On January 8, 1998, as Administrative Presiding Justice for the Court of Appeal for the First Appellate District, taking into consideration the factors mentioned above, I signed an order permitting McColm to proceed with the appeal. The order conditioned this permission upon McColm posting a vexatious litigant bond in the amount of $1,000 on or before March 2, 1998.
Undertaking Requirement and Hearing
McColm has sought rehearing from that portion of the order which required her to post an undertaking. She raises a number of arguments: First, McColm contends that, under the statute, bonds are for the benefit of defendants, not respondents like Westwood. However, as explained above, “defendant” has a broad meaning in the vexatious litigant statute and includes the respondent in an appeal (or the real party in interest in a writ proceeding).
Next McColm claims that section 391.7 incorporates section 391.3 and therefore requires a hearing and evidence to support an undertaking. She correctly observes that section 391.7 authorizes the court to require “security for the benefit of the defendants as provided in Section 391.3.” (§ 391.7, subd. (b).) However, she misreads section 391.3.
Sections 391.2 and 391.3 require a hearing and evidence on the question of whether plaintiff is a vexatious litigant, but section 391.3 states only that if the court finds plaintiff is vexatious and is not likely to prevail, it “shall order the plaintiff to furnish, for the benefit of the moving defendant, security in such amount and within such time as the court shall fix.” The statute says nothing about a hearing and evidence on the amount of the undertaking. Nor does Devereaux v. Latham & Watkins, supra, 32 Cal.App.4th 1571, 38 Cal.Rptr.2d 849 (hereafter Devereaux ), the only authority McColm cites, impose such a requirement.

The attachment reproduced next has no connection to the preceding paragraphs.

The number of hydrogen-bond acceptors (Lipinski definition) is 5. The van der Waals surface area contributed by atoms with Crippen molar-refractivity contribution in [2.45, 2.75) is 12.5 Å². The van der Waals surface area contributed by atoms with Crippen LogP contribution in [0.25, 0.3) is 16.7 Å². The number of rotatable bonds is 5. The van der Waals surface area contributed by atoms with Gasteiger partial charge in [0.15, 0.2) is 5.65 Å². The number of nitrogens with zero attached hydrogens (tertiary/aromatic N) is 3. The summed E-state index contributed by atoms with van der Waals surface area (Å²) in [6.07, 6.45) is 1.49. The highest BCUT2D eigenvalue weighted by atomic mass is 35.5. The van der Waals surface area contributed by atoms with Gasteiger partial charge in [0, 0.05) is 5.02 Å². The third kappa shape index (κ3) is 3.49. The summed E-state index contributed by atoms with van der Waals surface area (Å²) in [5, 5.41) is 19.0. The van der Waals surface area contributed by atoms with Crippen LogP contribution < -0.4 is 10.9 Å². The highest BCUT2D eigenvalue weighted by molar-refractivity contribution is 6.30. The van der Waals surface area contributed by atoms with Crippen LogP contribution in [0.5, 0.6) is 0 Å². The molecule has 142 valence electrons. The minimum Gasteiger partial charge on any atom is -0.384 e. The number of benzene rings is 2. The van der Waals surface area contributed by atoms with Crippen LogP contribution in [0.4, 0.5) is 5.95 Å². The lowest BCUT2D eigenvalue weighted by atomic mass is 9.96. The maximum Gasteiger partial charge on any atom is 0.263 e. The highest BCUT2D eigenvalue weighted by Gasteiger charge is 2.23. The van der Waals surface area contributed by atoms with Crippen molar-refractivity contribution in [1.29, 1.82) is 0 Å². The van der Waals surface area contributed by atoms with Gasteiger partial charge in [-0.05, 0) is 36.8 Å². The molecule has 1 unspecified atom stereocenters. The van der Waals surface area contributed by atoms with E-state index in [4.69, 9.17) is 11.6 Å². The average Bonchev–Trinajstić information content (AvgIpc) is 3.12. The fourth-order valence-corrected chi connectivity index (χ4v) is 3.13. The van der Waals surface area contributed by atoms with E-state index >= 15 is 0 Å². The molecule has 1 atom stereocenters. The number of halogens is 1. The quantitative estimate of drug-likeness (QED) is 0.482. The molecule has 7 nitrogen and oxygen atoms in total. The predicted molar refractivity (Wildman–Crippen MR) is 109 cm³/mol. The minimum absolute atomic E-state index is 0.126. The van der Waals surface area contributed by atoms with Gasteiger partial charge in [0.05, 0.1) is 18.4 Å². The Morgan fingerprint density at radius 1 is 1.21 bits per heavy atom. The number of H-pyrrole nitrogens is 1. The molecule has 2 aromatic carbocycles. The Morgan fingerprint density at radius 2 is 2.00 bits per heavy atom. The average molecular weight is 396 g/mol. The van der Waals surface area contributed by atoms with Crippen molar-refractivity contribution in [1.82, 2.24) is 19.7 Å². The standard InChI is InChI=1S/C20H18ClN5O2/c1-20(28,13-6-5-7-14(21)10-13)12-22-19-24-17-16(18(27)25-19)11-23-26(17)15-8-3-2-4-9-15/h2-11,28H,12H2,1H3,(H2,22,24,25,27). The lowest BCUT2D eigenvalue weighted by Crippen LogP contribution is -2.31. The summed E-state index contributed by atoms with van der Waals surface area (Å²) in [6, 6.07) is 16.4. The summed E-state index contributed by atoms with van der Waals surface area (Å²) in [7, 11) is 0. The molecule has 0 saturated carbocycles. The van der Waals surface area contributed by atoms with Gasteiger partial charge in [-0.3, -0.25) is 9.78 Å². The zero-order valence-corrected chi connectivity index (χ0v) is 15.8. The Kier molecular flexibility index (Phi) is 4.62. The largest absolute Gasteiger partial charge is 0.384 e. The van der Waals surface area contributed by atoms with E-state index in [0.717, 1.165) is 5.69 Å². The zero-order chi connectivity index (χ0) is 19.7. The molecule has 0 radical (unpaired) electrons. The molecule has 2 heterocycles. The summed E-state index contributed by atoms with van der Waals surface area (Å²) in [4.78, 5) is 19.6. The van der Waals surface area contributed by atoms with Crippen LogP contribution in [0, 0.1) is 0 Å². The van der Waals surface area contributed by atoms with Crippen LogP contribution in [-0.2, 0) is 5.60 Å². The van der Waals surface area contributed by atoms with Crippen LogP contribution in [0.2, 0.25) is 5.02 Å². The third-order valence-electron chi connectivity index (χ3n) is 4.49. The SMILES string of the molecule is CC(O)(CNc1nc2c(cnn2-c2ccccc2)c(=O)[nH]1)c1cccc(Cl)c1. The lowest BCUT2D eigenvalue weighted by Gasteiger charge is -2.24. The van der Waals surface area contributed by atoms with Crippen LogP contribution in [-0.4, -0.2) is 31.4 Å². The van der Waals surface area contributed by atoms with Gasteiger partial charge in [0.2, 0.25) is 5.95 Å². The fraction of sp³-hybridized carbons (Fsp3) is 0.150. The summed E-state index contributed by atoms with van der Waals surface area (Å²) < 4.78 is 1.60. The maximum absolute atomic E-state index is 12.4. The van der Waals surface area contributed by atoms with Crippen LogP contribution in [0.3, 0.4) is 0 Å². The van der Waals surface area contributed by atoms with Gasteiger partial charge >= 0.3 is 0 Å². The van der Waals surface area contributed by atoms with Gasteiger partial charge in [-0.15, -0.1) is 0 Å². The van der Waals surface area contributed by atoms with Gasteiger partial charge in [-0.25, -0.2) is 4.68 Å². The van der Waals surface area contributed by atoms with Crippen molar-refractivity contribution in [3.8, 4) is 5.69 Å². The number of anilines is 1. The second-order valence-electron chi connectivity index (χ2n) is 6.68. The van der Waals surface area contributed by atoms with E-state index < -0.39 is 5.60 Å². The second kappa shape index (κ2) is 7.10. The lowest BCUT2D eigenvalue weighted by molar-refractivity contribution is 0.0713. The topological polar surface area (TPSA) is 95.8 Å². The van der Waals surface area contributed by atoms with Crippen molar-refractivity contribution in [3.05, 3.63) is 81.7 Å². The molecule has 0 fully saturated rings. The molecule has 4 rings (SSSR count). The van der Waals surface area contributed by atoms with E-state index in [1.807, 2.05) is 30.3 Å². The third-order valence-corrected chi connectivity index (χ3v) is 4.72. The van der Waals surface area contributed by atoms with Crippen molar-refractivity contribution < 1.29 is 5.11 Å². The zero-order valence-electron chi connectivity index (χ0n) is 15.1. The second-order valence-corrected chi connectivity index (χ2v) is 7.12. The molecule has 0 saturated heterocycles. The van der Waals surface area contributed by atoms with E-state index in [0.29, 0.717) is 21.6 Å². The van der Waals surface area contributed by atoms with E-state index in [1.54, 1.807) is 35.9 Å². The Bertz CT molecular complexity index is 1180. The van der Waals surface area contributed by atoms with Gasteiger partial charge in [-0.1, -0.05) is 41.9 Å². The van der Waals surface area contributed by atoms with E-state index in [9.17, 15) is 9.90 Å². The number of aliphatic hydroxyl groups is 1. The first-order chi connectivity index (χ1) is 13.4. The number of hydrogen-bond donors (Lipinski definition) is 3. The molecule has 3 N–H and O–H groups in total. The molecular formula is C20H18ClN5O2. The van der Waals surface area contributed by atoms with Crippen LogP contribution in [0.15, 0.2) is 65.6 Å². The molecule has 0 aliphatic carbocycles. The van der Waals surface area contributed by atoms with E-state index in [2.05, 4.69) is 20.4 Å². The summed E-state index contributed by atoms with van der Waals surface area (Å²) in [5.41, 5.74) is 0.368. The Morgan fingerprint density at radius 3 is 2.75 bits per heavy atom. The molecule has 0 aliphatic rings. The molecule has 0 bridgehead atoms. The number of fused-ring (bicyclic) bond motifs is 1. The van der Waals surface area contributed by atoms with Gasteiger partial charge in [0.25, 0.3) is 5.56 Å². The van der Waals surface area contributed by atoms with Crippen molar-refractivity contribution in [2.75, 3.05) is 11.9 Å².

Amount of the Undertaking
McColm notes that this court has granted her request for a waiver of appeal costs. She anticipates only a small record and therefore very little cost associated with the appeal. She argues no bond should have been required.
Again McColm ignores a statutory definition. Section 391, subdivision (c), defines “security” to mean “an undertaking to assure payment, to the party for whose benefit the undertaking is required to be furnished, of the party's reasonable expenses, including attorney's fees and not limited to taxable costs, incurred in or in connection with a litigation instituted ․ by a vexatious litigant.”
The bond is not to cover McColm's costs for obtaining the record. It is to secure Westwood against expenses, including attorney fees, incurred because of McColm's appeal. Unlike McColm, who may proceed in pro. per., Westwood must use an attorney to defend itself in McColm's litigation. (Albion River Watershed Protection Assn. v. Department of Forestry & Fire Protection (1993) 20 Cal.App.4th 34, 37, 24 Cal.Rptr.2d 341.)
McColm asserts that because this court is aware that she qualifies for social services and has “no income available other than subsistence,” the $1,000 amount is an undue burden. It is not.
In Devereaux, supra, 32 Cal.App.4th at pages 1587-1588, 38 Cal.Rptr.2d 849, the court sustained a $25,000 security required of a litigant proceeding in forma pauperis: “As to appellant's claim that she is unable to post the security, we need only refer to the vexatious litigant statutes which nowhere require the trial court to take into consideration the plaintiff's means in determining the amount of security to be required. (§ 391 et seq.) Indeed, as respondent points out, the issue was raised in the legislative record but is not reflected in the statutes as enacted. This suggests that the Legislature did not intend for the court to concern itself with this consideration.” 6
The Appeal as New Litigation.
McColm contends that because an appeal is not among the “Special Proceedings” established by section 1063 et seq., and referred to in In re Bittaker (1997) 55 Cal.App.4th 1004, 1010, 64 Cal.Rptr.2d 679 (Bittaker ), it is not governed by the vexatious litigant statute. She is wrong.